Music Review

 

Music Reviews

Mindy Smith: One Moment More

Genre: Skillfully written pop, heavily influenced by alternative country and folk
Label: Vanguard Records

By Steve Morley

(UMCom) -- Smith is a primarily self-taught musician but holds a master’s degree from the College of Hard Knocks. Her double major in music and misery groomed her nicely for her vocation as a singer and songwriter, and it makes her recent success story all the more poignant. After she was tagged to sing on a Dolly Parton tribute CD, Parton herself began to champion the then-barely-known performer, resulting in a wave of media exposure. In one sense, it’s not entirely fair to aim so much scrutiny at a young artist’s debut album. All the same, Smith’s autobiographical and emotionally dense One Moment More holds up remarkably well under the harsh limelight of "next big thing" status. While much has been made of her difficult childhood and adolescence, a troubled life doesn’t make anyone a great writer. It’s what a writer does with that life experience that turns her into an artist. Smith, who admittedly uses her music as therapy, has processed her losses and traumas and turned them into jewels that neither exploit her wounds nor dwell on them in morose, self-pitying fashion. The emotion she invests in her work is palpable, but it is far more cathartic than it is unsettling. The record is dedicated to Smith’s adoptive mother, who died of cancer when she was 19, and the influence can be felt on several cuts. The title track is a heart-wrenching plea for just one more embrace from a loved one whose presence was a lifeline. "It’s Amazing," which features a breezy pop/rock rhythm and vibrant, inventively layered harmonies redolent of mid-‘70s Fleetwood Mac, offers echoes of soothing maternal encouragement that help us understand the significance of Smith’s loss: "they don’t love you ‘cause they don’t know you like I do/ what’s the trouble - you’re just a growing beautiful someone."

Smith’s mother, who adopted her at birth, was a church music director, and her father was a pastor. The spiritual influence of the singer’s parents figures prominently on the disc, though Smith says she’s a "sometimes self-destructive" type whose faith is admittedly tentative. Her shaky stance, however, does nothing to lessen the impact of the CD’s most notably Christian-themed pieces. The disc’s standout cut, "Come To Jesus," digs deep into the Appalachian Mountains for its hair-raising chorus, and it collides head-on with raw-boned rock guitar that stirs up a stunning sonic dust storm. Again, a mother’s comforting voice is heard from beyond this mortal realm, assuring her children that "here in Heaven we will wait for your arrival, here in Heaven you will finally understand." Much of the power in Smith’s faith-informed lyrics comes from their juxtaposition with those depicting authentic struggles, as in the soul-stilling "Angel Doves." She heartens the "blindsided and deceived" by exhorting them - as well as herself - to "keep on believing God is soaring above a world that’s running out of love/ pouring hope out over us - His angel doves." A manifesto of sorts emerges in the half-psychodrama/half-testimony of "Hard To Know," which employs tremolo guitar borrowed from a horror show soundtrack and erupts into a stomping, two-step-styled chorus that insightfully announces, "sometimes it’s hard to know that you need to be saved/ ‘til you hit the bottom and rattle that cage."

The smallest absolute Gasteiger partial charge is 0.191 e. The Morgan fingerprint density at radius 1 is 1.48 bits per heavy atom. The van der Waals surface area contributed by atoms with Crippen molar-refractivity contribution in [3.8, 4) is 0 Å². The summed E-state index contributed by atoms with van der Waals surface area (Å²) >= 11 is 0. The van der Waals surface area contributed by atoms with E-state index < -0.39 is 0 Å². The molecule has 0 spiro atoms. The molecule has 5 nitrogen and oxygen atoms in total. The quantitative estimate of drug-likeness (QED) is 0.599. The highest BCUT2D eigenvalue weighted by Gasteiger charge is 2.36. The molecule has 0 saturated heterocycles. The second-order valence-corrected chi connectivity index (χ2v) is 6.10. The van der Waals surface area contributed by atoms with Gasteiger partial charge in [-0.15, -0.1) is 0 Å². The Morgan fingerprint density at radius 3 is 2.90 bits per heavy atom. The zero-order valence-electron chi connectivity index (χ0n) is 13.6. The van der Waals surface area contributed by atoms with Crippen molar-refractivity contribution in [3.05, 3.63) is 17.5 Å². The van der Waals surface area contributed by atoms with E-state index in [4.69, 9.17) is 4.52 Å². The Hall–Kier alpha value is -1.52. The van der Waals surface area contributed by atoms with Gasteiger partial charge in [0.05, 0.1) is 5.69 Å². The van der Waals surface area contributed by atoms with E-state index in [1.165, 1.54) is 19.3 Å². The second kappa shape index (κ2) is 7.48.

The songs on One Moment More alternately throttle and caress, held in the very capable hands of an artist who fearlessly explores her full range of emotions, challenging the listener to take the bumpy but ultimately cleansing ride along with her.

Steve Morley is a freelance music journalist living in College Grove, Tenn.

This article was developed by UMC.org, a ministry of United Methodist Communications



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